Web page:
Picasso. Weeping Woman. Image: Nicho Design. Flickr.
“A time to weep and a time to laugh, a time to mourn and a time to dance”
What do you associate with tears?
Are they a relief of stress and tension, a sign of genuine emotion, an expression of joy and happiness, or of grief, frustration or anger?
Or could they be all of the above?
Are they a waste of time? Perhaps sometimes you may feel they are a hindrance. Tears and crying can have so many different meanings to different people.
“Real Men -and Big Boys -Don’t Cry.”
Real men, we have been told, don’t eat quiche. And they certainly don’t cry. Or do they? Is it a myth or a fact that real men do not shed tears? (What is a ‘real man’ anyway? Any thoughts? Comment below if you have.)
Actually they do eat quiche and they do cry. (Maybe not at the same time.) Yet from childhood, many men have developed a socialised response of hiding their tears.
As a psychotherapist, I have found that many men in the early stages of therapy feared that they would be judged or mocked for their tears. Frequently, in a caring and non-judgemental atmosphere, these men could reveal that, beneath the macho image, there was an ocean of tears that had been restrained for years.
Sometimes, men might express the emotion behind tears in angry outbursts, whereas women are given more permission socially to cry when they feel upset.
“People cry, not because they are weak. It is because they’ve been strong for too long.”
Hopefully, this holding back of tears is changing for men. Reflected in literature and the media, men’s tears are becoming more acceptable:
“And tears came before he could stop them, boiling hot then instantly freezing on his face, and what was the point in wiping them off? Or pretending? He let them fall.”
Allowing tears to flow is much healthier for both body and mind than repressing them. Withholding such expressions of emotions can result in the development of somatic symptoms. Some physiological effects of crying involve the release of endorphins and oxytocin, which makes people feel better.
The energy from controlled tears has to go somewhere, and if it is stopped it will emerge in another, less healthy way:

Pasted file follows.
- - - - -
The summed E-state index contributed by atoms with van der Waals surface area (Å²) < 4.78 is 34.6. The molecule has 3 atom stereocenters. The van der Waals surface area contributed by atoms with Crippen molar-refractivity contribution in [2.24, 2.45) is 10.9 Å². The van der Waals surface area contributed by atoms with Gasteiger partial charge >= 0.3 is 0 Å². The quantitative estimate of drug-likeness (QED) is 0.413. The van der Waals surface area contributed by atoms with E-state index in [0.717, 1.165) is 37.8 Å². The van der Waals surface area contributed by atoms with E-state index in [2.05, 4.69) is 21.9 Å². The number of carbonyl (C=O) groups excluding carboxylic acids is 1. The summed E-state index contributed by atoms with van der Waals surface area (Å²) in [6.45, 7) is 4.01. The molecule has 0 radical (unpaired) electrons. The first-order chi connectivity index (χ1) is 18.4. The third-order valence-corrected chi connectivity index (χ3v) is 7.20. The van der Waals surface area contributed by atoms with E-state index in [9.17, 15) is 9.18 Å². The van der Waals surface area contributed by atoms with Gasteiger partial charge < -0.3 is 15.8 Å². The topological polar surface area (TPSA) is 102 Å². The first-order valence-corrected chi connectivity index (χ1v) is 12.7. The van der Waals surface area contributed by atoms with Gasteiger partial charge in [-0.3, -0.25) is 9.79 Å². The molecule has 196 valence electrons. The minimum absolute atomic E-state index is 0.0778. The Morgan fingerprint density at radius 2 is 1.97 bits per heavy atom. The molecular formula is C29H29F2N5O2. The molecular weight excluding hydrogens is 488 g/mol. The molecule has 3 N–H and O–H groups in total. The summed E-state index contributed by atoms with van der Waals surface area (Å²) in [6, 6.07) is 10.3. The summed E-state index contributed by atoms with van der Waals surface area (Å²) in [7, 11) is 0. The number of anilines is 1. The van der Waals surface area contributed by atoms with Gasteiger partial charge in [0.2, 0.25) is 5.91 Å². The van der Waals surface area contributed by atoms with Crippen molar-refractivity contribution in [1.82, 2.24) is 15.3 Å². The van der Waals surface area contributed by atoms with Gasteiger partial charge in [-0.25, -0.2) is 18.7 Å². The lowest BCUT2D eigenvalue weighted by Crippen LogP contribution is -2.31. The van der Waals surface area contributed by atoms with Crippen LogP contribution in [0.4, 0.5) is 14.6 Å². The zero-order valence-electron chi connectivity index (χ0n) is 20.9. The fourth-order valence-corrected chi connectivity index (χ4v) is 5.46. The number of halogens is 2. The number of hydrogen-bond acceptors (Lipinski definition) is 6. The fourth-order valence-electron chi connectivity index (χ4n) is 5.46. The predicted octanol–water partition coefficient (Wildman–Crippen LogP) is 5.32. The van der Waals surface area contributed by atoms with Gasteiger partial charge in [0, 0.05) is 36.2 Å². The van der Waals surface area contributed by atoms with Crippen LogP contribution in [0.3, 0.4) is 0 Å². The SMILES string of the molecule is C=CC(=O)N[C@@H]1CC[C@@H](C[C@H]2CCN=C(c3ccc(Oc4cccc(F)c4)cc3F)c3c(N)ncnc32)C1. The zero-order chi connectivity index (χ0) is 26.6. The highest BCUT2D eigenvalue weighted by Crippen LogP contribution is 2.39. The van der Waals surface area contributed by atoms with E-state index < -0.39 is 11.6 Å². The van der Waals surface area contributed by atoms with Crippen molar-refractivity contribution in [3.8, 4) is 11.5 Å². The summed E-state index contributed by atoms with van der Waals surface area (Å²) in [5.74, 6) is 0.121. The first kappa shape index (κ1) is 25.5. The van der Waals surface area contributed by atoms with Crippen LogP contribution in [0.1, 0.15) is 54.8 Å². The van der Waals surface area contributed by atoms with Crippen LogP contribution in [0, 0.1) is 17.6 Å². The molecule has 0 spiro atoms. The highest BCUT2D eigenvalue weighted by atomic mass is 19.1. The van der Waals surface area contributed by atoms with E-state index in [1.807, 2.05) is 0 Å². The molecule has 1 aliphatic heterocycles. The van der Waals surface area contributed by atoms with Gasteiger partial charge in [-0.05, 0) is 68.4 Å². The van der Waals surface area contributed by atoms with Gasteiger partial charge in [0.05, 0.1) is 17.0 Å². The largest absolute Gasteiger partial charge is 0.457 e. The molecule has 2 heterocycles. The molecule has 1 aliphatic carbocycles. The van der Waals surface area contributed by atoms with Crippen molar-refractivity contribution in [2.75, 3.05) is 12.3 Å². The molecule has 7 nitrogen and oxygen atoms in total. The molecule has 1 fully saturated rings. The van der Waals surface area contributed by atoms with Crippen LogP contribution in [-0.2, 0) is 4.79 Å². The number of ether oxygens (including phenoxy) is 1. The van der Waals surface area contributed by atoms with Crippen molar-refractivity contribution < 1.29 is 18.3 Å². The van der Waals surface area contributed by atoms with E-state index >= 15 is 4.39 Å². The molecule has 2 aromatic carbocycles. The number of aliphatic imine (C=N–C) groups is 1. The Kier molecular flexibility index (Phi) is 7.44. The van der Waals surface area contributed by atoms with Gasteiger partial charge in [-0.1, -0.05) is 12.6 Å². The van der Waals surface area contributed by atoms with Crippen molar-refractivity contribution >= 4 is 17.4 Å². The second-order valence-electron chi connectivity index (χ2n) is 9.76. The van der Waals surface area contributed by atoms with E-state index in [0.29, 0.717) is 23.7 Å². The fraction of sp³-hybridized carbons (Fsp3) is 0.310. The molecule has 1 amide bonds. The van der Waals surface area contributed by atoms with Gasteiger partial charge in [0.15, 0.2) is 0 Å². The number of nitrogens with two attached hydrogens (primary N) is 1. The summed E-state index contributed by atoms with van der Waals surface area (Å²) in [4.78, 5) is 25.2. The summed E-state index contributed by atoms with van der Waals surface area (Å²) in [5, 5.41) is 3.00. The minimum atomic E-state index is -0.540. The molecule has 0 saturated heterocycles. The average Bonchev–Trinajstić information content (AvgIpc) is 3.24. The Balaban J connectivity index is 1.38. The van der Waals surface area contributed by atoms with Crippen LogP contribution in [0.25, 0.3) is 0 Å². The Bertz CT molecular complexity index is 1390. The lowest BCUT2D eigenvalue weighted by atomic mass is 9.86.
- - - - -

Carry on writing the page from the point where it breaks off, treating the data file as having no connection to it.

The sorrow which has no vent in tears may make other organs weep. ~Henry Maudsley
Tearless grief bleeds inwardly. ~Christian Nevell Bovee
To a child or adult, the injunction to stop crying can be devastating. It reveals an absence of empathy and a condemnation of their emotional selves. Why do people try to stop others from crying?
We stop other people from crying because we cannot stand the sounds and movements of their bodies. It threatens our own rigidity. It induces similar feelings in ourselves which we dare not express and it evokes a resonance in our own bodies which we resist.”
Such dictates teach people to hide tears, to be ashamed of them, to be falsely ‘strong.’ In fact, it is not strong to withhold your tears, whatever one’s age or gender identity.
They are a way of expressing and communicating something very important. Crying in an empathic setting is especially healing:
“Tears are the noble language of eyes, and when true love of words is destitute. The eye by tears speak, while the tongue is mute.”
Crying often deepens a friendship; it shows trust and need.
However, sometimes people feel they are crying for too long or they are unable to stop crying. If this is a concern, they may need to see their GP, as it may be that they are suffering from depression.
Crocodile tears: Tears to manipulate.
Crocodiles, long ago, were believed to shed tears in order to lure their prey, or to weep for their victims after they had eaten them. Whilst they do have tear ducts, their tears have no emotional meaning behind them.
In Othello, Shakespeare showed the protagonist striking his wife, Desdemona. Othello saw her resulting tears as insincere, as he wrongly thought she was sleeping with Cassio:
“ Oh, devil, devil!
If that the earth could teem with woman’s tears,
Each drop she falls would prove a crocodile.
Out of my sight!”
Regarding women’s tears as manipulative is unfair and chauvinistic; similarly, women who cry may sometimes be regarded as weak, especially in a public or work setting. This unfairness holds true especially in male-dominated fields.
‘Corporate culture is one that’s still very much male-dominated, and many women, and men, believe that women need to act like men—and yet be more likeable than a man—in order to succeed. This includes not displaying signs of any “weakness,” or even “feminine emotions,” and not making other people uncomfortable. The act of crying can be perceived as all three.’
Tears may indeed be used disingenuously to manipulate others. But perhaps there is sometimes also a need behind the manipulation; the tears are still expressing the wish for understanding.
In a macabre aside, an extreme version of crocodile tears may be seen in the way that some hardened murderers have teardrops tattooed under the outer corner of their eye. These often represent the number of killings they have carried out.
Freshly tattooed teardrops signifies the number of killings by a young member of the 18th Street Gang in Los Angeles.J. Ross Baughman
This is cruel, mocking the genuine tears of grief and loss. It is a perverse badge of honour.
What emotions may make us shed tears?
Some people cry when they are overwhelmed with happiness, or moved by something beautiful:
“Beauty of whatever kind, in its supreme development, invariably excites the sensitive soul to tears.”
Do you have any thoughts to add? Please do make a comment below.